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### ch45.r ###
### ###
### This is an R script for producing the examples in ###
### chapters 4 and 5 of ###
### Snijders, Tom A.B., and Bosker, Roel J. ###
### Multilevel Analysis: ###
### An Introduction to Basic and Advanced Multilevel Modeling, ###
### second edition. ###
### London etc.: Sage Publishers, 2012 ###
### ###
### version June 14, 2014 ###
### ###
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# Read data
mlbook_red <- read.table("mlbook2_r.dat", header=TRUE)
# what are the names
names(mlbook_red)
# Note that school means can be calculated by functions such as
# schmeans <- aggregate(mlbook_red, by = list(mlbook_red$schoolnr), mean)
# But this is not necessary here because the school means
# are already in the data set.
# Attach library
library(lme4)
# How does function lmer work
?lmer
# In the Examples in this help page, data from "sleepstudy" are used.
# This is a longitudinal data set,
# and can serve as an illustration of the type of
# longitudinal data that can be modeled by the Hierarchical Linear Model.
?sleepstudy
# Example 4.1
mlb0 <- lmer(langPOST ~ (1|schoolnr), data = mlbook_red,
REML = FALSE)
summary(mlb0)
# Example 4.3, Table 4.4
mlb44 <- lmer(langPOST ~ IQ_verb + sch_iqv
+ (1|schoolnr), data = mlbook_red,
REML = FALSE)
summary(mlb44)
# The parameters of the random part of the model are in
VarCorr(mlb44)
# the estimated intercept variance is
VarCorr(mlb44)$schoolnr[1,1]
# For other methods for the objects produced by lmer, see
methods(class="merMod")
# Section 4.8.
# The posterior means are obtained as follows:
# the word ranef stands for "random effects"
re.mlb44 <- ranef(mlb44, condVar=TRUE, standard=TRUE)
# The condVar parameter will also give the posterior variances.
# What is the structure of this object?
str(re.mlb44)
# The posterior means are
postmean <- re.mlb44$schoolnr[,1]
# and the posterior variances are
postvar <- attr(re.mlb44$schoolnr,'postVar')[1,1,]
# These are also the comparative variances.
# The diagnostic variance is calculated using (4.18):
diagvar <- VarCorr(mlb44)$schoolnr[1,1] - postvar
# Comparative standard deviations
compsd <- sqrt(postvar)
# Bounds of comparative intervals
lower <- postmean - 1.39*compsd
upper <- postmean + 1.39*compsd
# Order
?order
perm <- order(postmean, lower, upper)
pm_sort <- postmean[perm]
upper_sort <- upper[perm]
lower_sort <- lower[perm]
# A caterpillar plot like Fig. 4.4 can be produced as follows.
library(Hmisc)
errbar(1:211, pm_sort, upper_sort, lower_sort)
# Example 5.4
mlb54 <- lmer(langPOST ~ IQ_verb*ses + sch_iqv*sch_ses
+ (IQ_verb|schoolnr), data = mlbook_red,
REML = FALSE)
summary(mlb54)
########################## nlme ##################################
# The preceding analysis can also be done using nlme:
detach("package:lme4")
library(nlme)
# The main function here is lme
?lme
# and, as you see, the data used in the example of the help page is
?Orthodont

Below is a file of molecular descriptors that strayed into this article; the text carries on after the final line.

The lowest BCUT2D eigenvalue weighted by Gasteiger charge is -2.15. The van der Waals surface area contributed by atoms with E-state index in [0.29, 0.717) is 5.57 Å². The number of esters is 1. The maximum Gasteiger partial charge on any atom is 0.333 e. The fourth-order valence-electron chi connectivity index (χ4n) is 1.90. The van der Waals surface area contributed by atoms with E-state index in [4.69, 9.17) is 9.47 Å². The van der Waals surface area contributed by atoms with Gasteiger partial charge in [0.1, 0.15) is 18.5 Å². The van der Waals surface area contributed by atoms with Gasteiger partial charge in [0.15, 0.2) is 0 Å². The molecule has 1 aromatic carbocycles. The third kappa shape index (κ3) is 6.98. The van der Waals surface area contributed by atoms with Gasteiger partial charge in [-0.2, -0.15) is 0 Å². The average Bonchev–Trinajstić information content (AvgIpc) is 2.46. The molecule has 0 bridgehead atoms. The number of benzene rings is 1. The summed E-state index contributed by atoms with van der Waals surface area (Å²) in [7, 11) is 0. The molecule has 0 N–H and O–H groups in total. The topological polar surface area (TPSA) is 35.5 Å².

#also a longitudinal data set.
# Example 4.3, Table 4.4
mlb44 <- lme(langPOST ~ IQ_verb + sch_iqv,
random = ~ 1|schoolnr, data = mlbook_red, method="ML")
summary(mlb44)
# The estimates of the random part are given by
VarCorr(mlb44)
str(VarCorr(mlb44))
# The estimated intercept variance is
VarCorr(mlb44)$schoolnr[1,1]
# with associated standard deviation
sqrt(as.numeric(VarCorr(mlb44)$schoolnr[1,1]))
# also given by
attr(VarCorr(mlb44)$schoolnr, "stddev")
# To get the standard errors (of which the relevance is minor,
# as they should not be used for testing the hypothesis
# of a zero variance), it may be noted that the
# covariance matrix of the logarithms of the standard deviation parameters
# can be obtained from
(se.log.sd = sqrt(diag(mlb44$apVar)))
# For the component apVar and other components of the object
# returned by lme, look at the help page for
# ?lmeObject
# The standard errors of the intercept variance and corresponding
# standard deviation can be obtained from se.log.var
# by the delta method, see formulae (6.2) in Section 6.3.1.
# Note that se.log.sd = standard error(log(s.d.))
# = 0.5*standard error(log(variance))
# From (6.2) we see that the standard error of the variance
# is the variance times the standard error of the log-variance.
# This can be obtained for both the level-2 variance
# and the level-1 variance by
2*se.log.sd * as.numeric(VarCorr(mlb44)[,1])
# The standard errors of the estimated standard deviations are
se.log.sd * as.numeric(VarCorr(mlb44)[,2])
# Example 4.4: The REML estimate
mlb44_reml <- lme(langPOST ~ IQ_verb + sch_iqv,
random = ~ 1|schoolnr, data = mlbook_red, method="REML")
summary(mlb44_reml)
# The estimates of the random part using ML are
VarCorr(mlb44)
# and those using REML are
VarCorr(mlb44_reml)
# The posterior means
post.means <- ranef(mlb44_reml)
# Section 4.9
# The data are currently not available.
# A three-level random intercept model can be fitted, e.g., by the command
# model_lev3 <- lme(math ~ IQ, random =list(~1|schoolnr, ~1|classnr))
# if the level-2 identifier is classnr and the level-3 identifier is schoolnr.
# Example 5.4
mlb54 <- lme(langPOST ~ IQ_verb*ses + sch_iqv*sch_ses,
random =~ IQ_verb|schoolnr, data = mlbook_red,
method="ML")
summary(mlb54)